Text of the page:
Lucid developing in-conduit turbine technology
Lucid Energy Technologies, in collaboration with Northwest Pipe Company, is testing three beta systems to demonstrate the Northwest PowerPipe technology.
Northwest PowerPipe is designed to generate electricity from large-diameter water and wastewater transmission pipelines. The system contains a spherical turbine that extracts energy from excess head pressure without significantly affecting the flow for water transmission. The system is designed to be deployed inside gravity-fed pipes with a diameter of at least 24 inches. A single unit can provide a capacity of 20 to 30 kW, and multiple units can be deployed in the same section of pipe to scale power production to the amount of available excess head. Up to four units can be installed in a single 40-foot pipe section.
In 2009, Lucid began testing this technology at the Utah Water Research Laboratory. The company then installed and tested a beta version in the Gage Pipeline in Riverside, Calif., in February 2010. This system transmitted power to the grid. The company is working with the city to plan for further installations in its water distribution system.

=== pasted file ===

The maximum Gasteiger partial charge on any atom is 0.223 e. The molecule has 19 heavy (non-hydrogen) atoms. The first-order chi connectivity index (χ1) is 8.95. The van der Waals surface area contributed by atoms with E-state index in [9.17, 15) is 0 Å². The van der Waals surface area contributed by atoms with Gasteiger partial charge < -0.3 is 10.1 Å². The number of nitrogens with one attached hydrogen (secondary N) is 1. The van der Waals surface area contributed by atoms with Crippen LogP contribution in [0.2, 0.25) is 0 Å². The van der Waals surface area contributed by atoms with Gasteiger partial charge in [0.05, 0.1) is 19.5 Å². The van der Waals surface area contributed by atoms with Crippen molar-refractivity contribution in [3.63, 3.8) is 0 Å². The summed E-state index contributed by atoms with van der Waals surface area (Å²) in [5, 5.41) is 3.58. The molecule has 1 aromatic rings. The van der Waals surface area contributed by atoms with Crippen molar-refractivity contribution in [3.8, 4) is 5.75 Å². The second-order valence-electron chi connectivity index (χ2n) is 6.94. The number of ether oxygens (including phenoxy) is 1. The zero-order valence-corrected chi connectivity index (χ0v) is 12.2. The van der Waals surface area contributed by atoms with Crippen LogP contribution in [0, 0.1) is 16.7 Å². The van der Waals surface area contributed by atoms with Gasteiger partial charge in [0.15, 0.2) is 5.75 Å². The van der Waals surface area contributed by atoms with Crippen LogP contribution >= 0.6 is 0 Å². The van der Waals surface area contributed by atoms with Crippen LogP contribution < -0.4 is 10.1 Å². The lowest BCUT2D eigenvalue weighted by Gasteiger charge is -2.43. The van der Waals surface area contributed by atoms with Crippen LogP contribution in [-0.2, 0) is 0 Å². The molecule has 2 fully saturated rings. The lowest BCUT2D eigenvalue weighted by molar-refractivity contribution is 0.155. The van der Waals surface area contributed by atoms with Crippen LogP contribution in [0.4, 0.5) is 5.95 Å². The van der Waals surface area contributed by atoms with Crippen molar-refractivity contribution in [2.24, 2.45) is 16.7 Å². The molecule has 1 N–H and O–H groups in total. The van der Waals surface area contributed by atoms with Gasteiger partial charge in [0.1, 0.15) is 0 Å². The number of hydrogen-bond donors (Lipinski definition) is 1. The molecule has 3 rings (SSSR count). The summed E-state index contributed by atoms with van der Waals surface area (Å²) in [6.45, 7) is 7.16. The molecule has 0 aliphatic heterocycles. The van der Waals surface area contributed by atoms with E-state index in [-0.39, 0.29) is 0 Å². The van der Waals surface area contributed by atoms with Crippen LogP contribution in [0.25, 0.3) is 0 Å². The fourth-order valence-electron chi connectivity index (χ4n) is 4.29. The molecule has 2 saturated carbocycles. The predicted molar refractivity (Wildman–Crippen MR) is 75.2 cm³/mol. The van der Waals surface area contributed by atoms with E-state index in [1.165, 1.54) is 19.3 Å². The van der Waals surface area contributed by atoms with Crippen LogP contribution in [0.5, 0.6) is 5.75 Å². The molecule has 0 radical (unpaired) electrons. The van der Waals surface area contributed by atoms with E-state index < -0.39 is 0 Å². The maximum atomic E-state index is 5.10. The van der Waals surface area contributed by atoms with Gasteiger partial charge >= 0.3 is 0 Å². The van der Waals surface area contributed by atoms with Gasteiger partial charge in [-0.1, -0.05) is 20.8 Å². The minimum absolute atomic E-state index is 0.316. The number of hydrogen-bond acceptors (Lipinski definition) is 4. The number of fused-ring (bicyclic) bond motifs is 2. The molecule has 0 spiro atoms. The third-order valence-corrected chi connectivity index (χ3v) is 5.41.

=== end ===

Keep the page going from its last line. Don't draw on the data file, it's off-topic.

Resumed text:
In August 2010, the U.S. Department of Energy awarded Lucid a $1 million grant to further develop and commercialize the Northwest Power-Pipe technology. In its submission, Lucid proposed to test three beta systems: hydroelectric dam bypass conduit, wastewater treatment pipeline and water transmission pipeline.
Because the Northwest PowerPipe technology is deployed within a closed conduit, these projects are eligible for an in-conduit hydropower exemption from the Federal Energy Regulatory Commission, says Josh Kanagy with Lucid.